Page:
Refining companies have had a tough business these past couple quarters, and Marathon Petroleum (NYSE:MPC) was no exception when it reported an 85% drop in earnings this past quarter from the prior year. That kind of drop would normally be the headline of every news story for this company, but even that was overshadowed by the announcement that the company was looking to take a different direction with its subsidiary partnership MPLX (NYSE:MPLX).
Let's take a quick look at why this quarter was so tough for Marathon, and why the announcement of its structural change was the bigger highlight of the day.
By the numbers
|Results||Q3 2016||Q2 2016||Q3 2015|
|Earnings per share||$0.27||$1.51||$1.76|
The large drop in earnings was mostly attributed to the change in general refining margins across the refining segment. The change in Light Louisiana Sweet crack spread -- the metric Marathon uses as an indicator of refining profits -- lowered refining margins by $711 million compared to this time last year. The other big change came in the form of Renewable Fuel Standard costs, which more than doubled to $80 million for the quarter. Some of those declines were offset by a $165 million improvement in earnings from its Midstream segment, which benefited immensely from MPLX's purchase of MarkWest Energy Partners this time last year.
From a cash flow perspective, things weren't nearly as bad. Excluding changes in working capital -- which tend to work themselves out over time -- cash from operations totaled $1.07 billion. The company put some of that cash to work by buying back $51 million worth of shares, and repaying $516 million in debt from cash on hand.
What management had to say
In response to the big, but still rather vague, announcement that it is looking to more aggressively drop down midstream assets to MPLX, there were obviously lots of questions from analysts. Some might read the company's initial press release as a sign that the investment in MPLX isn't panning out as it thought. Based on statements on the earnings call from both CEO Gary Heminger and CFO Timothy Griffith, the company is looking to do a few things here.
[W]e spent the early part of the year in the transition to get MarkWest into the fold and to really get our businesses lined out. And then, really focused on what is the proper growth strategy and how do we -- we have [a] tremendous portfolio of assets that can be considered over time to be drop-down. And we felt that it was the best to get into a very aggressive, strong rhythm on how to drop down the assets that we have. It's not just a drop-down strategy, Neil, we expect to be acquisitive in certain markets where it makes sense for the midstream, as well as we have a very good organic suite of projects to work on. But as we step back and looked at our total midstream business, we felt that now is the time to take this very bold, aggressive action.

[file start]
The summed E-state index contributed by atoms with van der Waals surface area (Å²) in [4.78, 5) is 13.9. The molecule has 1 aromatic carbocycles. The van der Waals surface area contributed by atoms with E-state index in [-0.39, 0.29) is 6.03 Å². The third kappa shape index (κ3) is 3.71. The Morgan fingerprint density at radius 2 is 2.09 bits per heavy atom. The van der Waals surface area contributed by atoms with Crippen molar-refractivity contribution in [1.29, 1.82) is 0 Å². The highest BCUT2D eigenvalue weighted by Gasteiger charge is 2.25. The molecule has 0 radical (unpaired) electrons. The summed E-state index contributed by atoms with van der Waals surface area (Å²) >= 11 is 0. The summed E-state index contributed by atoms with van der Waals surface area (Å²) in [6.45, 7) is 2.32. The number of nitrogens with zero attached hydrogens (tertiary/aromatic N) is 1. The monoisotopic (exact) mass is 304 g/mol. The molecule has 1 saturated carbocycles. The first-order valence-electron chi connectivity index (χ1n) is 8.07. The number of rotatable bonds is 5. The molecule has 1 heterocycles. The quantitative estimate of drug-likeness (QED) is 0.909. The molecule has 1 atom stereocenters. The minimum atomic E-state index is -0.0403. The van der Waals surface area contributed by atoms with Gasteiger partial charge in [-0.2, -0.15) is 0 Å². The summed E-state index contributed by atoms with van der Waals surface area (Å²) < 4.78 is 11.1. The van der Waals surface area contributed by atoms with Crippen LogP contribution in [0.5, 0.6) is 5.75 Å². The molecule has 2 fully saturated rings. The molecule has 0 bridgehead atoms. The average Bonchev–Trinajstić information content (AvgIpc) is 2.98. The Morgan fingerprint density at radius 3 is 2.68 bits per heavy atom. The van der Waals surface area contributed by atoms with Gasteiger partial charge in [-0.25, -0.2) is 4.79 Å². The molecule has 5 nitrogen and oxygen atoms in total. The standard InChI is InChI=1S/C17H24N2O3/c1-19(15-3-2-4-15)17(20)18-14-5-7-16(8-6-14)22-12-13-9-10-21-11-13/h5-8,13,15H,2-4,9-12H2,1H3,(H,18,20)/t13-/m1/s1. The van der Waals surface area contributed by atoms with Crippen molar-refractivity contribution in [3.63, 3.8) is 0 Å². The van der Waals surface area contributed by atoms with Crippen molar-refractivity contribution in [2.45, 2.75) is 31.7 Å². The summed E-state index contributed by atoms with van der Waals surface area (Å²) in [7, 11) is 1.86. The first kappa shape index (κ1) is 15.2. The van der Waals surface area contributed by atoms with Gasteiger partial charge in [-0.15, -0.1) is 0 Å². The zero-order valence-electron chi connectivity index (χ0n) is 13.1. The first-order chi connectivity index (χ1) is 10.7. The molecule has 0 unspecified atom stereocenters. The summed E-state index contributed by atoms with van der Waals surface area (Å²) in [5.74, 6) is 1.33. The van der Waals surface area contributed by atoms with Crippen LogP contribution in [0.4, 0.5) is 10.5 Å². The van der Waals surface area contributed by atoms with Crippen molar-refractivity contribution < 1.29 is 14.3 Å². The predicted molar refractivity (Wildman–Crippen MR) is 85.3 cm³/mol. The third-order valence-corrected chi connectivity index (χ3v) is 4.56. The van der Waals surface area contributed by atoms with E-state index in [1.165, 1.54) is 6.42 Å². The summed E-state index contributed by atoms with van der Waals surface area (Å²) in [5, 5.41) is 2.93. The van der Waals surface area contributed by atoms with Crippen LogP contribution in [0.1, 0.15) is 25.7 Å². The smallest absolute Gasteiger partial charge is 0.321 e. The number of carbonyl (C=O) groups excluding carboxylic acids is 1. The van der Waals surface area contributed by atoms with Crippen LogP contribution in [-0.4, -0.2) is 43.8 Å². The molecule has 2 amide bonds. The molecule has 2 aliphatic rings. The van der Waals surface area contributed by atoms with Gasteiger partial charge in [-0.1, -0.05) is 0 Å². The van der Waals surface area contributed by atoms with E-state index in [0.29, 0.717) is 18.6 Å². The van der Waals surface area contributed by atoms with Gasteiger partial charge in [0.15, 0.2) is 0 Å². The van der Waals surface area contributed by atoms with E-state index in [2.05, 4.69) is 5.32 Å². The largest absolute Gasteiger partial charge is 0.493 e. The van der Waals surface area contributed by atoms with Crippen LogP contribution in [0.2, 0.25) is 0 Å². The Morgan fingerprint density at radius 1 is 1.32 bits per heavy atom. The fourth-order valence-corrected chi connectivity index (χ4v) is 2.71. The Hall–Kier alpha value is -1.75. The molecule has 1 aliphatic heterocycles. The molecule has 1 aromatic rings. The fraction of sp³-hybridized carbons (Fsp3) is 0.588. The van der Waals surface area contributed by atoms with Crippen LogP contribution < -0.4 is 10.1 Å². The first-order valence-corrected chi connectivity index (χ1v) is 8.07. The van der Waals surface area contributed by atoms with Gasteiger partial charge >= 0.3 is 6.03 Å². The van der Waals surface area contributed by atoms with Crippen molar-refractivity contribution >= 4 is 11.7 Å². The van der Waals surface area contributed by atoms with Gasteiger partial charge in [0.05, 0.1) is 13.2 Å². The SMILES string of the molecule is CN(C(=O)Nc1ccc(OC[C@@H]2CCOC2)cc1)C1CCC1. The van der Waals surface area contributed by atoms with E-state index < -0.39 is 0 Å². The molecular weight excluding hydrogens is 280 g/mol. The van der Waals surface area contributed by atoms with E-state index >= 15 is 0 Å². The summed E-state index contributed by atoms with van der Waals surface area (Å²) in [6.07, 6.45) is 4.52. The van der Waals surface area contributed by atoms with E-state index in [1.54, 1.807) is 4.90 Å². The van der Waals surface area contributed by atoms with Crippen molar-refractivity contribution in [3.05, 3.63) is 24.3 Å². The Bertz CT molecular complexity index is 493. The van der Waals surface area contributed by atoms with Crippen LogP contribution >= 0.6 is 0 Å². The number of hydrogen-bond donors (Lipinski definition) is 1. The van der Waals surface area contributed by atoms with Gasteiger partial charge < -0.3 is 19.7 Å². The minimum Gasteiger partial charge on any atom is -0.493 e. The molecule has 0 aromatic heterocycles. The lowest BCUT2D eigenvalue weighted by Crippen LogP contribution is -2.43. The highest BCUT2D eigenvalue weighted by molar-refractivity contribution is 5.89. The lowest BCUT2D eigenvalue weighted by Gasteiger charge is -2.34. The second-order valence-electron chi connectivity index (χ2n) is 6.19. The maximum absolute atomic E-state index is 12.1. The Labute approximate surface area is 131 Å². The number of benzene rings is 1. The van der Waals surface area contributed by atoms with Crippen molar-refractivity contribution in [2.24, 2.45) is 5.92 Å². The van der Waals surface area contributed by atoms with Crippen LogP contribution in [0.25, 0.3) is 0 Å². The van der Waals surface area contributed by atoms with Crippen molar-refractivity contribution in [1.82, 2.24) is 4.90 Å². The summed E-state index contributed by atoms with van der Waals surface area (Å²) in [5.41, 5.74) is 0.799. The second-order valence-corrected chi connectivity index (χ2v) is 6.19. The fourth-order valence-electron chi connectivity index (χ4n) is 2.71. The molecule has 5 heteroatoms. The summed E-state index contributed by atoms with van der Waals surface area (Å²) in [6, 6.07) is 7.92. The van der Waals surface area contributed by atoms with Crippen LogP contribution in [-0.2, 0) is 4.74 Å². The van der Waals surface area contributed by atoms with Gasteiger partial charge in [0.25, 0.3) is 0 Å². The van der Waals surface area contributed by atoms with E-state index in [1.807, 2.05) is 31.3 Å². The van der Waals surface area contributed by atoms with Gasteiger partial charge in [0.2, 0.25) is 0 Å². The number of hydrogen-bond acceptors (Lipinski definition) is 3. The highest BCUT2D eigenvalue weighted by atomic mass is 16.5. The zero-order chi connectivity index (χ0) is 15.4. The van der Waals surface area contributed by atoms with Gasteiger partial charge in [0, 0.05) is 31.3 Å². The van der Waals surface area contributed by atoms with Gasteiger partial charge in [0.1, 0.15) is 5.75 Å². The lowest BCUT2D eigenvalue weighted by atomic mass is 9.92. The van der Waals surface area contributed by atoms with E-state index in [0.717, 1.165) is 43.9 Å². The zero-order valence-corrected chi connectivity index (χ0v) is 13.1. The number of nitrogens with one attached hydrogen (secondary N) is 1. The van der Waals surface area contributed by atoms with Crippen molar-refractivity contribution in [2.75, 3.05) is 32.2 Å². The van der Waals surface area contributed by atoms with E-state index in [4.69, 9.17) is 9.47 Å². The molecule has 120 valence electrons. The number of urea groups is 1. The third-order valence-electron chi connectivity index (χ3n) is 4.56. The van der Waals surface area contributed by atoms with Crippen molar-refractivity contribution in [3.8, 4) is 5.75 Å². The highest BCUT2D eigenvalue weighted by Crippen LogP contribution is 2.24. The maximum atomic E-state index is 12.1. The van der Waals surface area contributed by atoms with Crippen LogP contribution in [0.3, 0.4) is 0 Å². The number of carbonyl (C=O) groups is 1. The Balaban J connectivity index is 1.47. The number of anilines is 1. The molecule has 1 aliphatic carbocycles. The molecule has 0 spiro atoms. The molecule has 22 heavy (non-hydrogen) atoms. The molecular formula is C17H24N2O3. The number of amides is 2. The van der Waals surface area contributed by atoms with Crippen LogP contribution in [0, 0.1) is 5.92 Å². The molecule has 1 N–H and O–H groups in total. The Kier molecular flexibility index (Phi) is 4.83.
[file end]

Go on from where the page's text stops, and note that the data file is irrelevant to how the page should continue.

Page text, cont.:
[W]e've seen pretty clearly that the value of the GP [General Partner] is not being fully recognized in the value of MPC. So I think we want to take a careful but aggressive look at, exactly, ways that we can highlight that value, capture it and optimize the cost to capital for the partnership. So again, I would say that we really want to look at everything. There is no preconceived notion or conclusions as to where ultimately this may lead us. Again, with that objective of highlighting that value and optimizing the cost of capital for the partnership, it could include things like a buy-in of the IDRs [Incentive Distribution Rights] at the partnership level, public sale of some portion of the GP, other alternatives around restructuring the GP interest.
Based on this, it sounds as though the subsidiary is being weighed down by its cost of capital, especially incentive distribution rights that make the issuance of equity much more expensive. This really puts MPLX's future up in the air, since this new strategy could change the structure of the company. From Marathon Petroleum's perspective, it could also be a significant change, since midstream earnings tend to be much more stable than those from refining.
What a Fool believes
There is going to be a big shakeup at Marathon in the coming quarters, as it tries to find what it says is the optimum way of maximizing shareholder value. Without knowing exactly what that means, it's hard to say if it's a good plan or not. The overwhelming consensus from analysts is that the structure of incentive distribution rights is keeping the price of MPLX units low, and that makes the stock prohibitively expensive. At the same time, having the support of a well-capitalized business like Marathon Petroleum as the parent company does help with MPLX's ability to access capital. Somehow, management is going to have to find a way to reconcile all of these things, which isn't an easy task.
Until we get a clearer picture of what management plans to do, it's probably best that we all sit tight and wait before making any investment decisions.